Colombian President Alvaro Uribe defended his government against damning criticisms from prominent Colombian journalists, academics and politcal analysts at an unprecedented live debate in Bogota on Wednesday.
During the debate at Jorge Tadeo Lozano University, Uribe defended the controversial military pact with the U.S. which allows the North American nation access to seven Colombian military bases.
“I think there has been a political tendency in the region to oppose any agreement of this nature. And I think that the problem that some countries have with Colombia… isn’t because of the cooperation agreement with the United States,” Uribe said, adding that some countries in Latin America “are annoyed that Colombia’s independence is so successful.”
“It’s not the agreement of security cooperation with the United States [that’s the issue] but rather a difference in political models, and our model has characteristics that many on this continent don’t like, such as respect for personal liberty and political freedom,” said the Colombian head of state.
“At the end of the day, what is in dispute is the Colombian political model, and the agreement with the United States is just an excuse to criticize.”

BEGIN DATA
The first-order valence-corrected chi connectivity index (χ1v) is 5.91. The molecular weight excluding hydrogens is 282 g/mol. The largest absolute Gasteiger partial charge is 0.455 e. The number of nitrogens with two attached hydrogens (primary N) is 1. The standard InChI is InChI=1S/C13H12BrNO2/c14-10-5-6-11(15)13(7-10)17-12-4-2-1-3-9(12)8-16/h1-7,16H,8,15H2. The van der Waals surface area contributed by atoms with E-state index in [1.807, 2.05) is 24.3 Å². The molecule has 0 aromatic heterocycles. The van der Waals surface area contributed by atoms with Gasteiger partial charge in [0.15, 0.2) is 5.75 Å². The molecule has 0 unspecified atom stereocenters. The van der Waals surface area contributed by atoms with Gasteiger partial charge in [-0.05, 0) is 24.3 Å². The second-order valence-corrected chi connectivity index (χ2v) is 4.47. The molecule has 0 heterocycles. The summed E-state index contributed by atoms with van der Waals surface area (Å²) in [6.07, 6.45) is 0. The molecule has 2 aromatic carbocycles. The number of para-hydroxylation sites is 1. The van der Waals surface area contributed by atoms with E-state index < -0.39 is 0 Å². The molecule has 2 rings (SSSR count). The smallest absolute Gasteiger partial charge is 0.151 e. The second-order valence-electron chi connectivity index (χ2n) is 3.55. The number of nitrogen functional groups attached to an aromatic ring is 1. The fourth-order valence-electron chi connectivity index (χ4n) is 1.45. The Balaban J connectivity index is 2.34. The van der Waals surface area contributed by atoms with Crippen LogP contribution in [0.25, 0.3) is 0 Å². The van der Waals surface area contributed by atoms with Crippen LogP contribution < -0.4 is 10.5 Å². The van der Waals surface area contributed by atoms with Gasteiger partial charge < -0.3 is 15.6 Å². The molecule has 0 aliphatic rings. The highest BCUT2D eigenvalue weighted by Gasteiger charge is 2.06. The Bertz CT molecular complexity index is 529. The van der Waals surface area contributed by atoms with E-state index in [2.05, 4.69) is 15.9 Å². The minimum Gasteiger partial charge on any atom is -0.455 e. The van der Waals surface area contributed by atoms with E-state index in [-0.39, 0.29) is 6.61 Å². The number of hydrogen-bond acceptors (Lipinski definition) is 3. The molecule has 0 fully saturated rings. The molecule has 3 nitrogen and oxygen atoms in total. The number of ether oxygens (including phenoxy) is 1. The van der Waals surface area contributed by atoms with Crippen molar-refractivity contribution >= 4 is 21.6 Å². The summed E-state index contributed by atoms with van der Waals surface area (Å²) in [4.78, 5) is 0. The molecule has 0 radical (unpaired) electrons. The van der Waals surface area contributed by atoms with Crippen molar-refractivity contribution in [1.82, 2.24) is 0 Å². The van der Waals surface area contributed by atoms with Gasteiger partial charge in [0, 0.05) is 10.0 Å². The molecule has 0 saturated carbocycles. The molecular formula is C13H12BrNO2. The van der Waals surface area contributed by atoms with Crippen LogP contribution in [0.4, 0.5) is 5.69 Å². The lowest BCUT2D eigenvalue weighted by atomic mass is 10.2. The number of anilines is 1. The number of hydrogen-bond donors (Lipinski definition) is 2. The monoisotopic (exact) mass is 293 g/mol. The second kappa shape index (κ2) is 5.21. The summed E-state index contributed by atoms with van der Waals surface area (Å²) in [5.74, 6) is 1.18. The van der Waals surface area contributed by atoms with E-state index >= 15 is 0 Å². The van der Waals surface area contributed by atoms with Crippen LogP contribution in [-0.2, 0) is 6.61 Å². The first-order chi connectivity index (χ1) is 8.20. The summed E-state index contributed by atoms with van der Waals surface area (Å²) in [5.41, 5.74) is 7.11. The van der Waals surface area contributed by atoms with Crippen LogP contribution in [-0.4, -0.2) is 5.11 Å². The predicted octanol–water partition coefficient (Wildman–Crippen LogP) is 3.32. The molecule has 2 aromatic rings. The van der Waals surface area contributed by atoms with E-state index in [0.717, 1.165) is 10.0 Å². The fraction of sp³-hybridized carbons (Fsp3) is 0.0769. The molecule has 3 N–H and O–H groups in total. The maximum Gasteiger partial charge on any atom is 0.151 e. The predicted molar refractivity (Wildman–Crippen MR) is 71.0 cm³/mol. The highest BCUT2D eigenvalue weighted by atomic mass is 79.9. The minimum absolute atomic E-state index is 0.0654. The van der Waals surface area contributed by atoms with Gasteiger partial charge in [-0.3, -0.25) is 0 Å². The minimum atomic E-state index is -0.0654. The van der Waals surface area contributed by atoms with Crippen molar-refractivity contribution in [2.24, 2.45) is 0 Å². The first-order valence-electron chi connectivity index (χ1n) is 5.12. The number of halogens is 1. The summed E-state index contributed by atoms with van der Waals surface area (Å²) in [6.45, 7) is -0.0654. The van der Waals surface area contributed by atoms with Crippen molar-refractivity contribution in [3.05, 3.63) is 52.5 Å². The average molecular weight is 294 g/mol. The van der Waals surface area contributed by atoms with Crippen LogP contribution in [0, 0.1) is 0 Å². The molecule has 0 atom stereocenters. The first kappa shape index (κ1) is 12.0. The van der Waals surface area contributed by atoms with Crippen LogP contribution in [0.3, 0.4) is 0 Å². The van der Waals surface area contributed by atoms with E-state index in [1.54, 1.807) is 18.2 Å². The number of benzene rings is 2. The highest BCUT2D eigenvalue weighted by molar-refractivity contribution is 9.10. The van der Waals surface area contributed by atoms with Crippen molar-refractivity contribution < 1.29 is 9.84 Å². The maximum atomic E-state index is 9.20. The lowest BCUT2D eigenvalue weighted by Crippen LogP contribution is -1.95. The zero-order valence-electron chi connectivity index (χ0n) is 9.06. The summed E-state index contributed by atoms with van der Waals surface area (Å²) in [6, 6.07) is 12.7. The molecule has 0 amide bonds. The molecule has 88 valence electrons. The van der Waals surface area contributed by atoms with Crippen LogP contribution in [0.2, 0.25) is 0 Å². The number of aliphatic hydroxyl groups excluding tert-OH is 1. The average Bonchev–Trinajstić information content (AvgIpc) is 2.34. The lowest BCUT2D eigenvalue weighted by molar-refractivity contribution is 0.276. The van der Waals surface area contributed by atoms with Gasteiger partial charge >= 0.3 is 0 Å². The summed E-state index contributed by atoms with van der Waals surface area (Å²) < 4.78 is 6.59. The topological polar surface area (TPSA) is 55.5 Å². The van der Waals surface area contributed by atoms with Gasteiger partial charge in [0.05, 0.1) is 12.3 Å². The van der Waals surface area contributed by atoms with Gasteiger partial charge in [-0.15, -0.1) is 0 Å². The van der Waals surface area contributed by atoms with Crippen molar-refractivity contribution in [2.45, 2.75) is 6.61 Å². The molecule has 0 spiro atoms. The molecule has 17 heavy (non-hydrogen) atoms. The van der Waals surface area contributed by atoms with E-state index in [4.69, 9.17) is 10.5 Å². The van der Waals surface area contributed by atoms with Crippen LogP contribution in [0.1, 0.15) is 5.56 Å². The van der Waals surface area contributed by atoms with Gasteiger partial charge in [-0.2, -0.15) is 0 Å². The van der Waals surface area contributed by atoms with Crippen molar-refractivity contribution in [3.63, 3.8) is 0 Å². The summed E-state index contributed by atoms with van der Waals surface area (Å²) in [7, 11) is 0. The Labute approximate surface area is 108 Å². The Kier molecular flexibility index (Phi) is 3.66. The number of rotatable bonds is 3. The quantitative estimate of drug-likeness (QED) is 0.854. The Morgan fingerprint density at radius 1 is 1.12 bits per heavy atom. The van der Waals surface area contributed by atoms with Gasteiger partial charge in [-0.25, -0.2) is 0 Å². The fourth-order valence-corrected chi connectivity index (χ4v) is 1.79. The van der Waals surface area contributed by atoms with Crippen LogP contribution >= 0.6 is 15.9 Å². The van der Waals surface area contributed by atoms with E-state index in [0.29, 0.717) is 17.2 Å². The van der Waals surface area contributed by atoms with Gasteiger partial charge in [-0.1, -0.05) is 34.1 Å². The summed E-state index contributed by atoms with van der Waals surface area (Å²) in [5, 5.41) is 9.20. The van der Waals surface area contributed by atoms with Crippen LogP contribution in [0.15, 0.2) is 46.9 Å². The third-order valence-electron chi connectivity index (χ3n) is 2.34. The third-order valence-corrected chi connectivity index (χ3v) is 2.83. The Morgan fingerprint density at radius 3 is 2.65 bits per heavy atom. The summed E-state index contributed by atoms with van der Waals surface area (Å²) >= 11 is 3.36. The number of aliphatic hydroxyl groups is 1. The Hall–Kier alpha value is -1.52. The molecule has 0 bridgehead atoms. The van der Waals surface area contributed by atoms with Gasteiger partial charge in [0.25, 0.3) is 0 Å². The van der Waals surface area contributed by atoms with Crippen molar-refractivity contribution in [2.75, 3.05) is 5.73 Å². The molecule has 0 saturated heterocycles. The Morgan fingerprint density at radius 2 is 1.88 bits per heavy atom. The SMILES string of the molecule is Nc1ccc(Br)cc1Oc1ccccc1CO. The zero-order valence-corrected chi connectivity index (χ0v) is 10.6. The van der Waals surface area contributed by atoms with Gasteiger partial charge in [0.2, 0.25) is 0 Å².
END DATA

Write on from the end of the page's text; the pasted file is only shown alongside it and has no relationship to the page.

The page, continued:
Colombian journalist Claudia Lopez asked Uribe to respond to the fact that of the 18 politicans convicted of ties to paramilitaries, 17 were from his government.
Uribe claimed his government was unaware of “parapolitics,” citing as an example that when he named Fabio Valencia as Interior and Justice Minister, he was unaware that Valencia’s brother former Medellin District Attorney Guillermo Valencia was involved with the paramilitary.
Uribe also defended his selection of Jorge Noguera as director of national security agency DAS. The former director is currently on trial for his involvement in the illegal wire-tapping of Colombia politicians, journalists and trade unionists, and for handing the information obtained to the paramilitaries.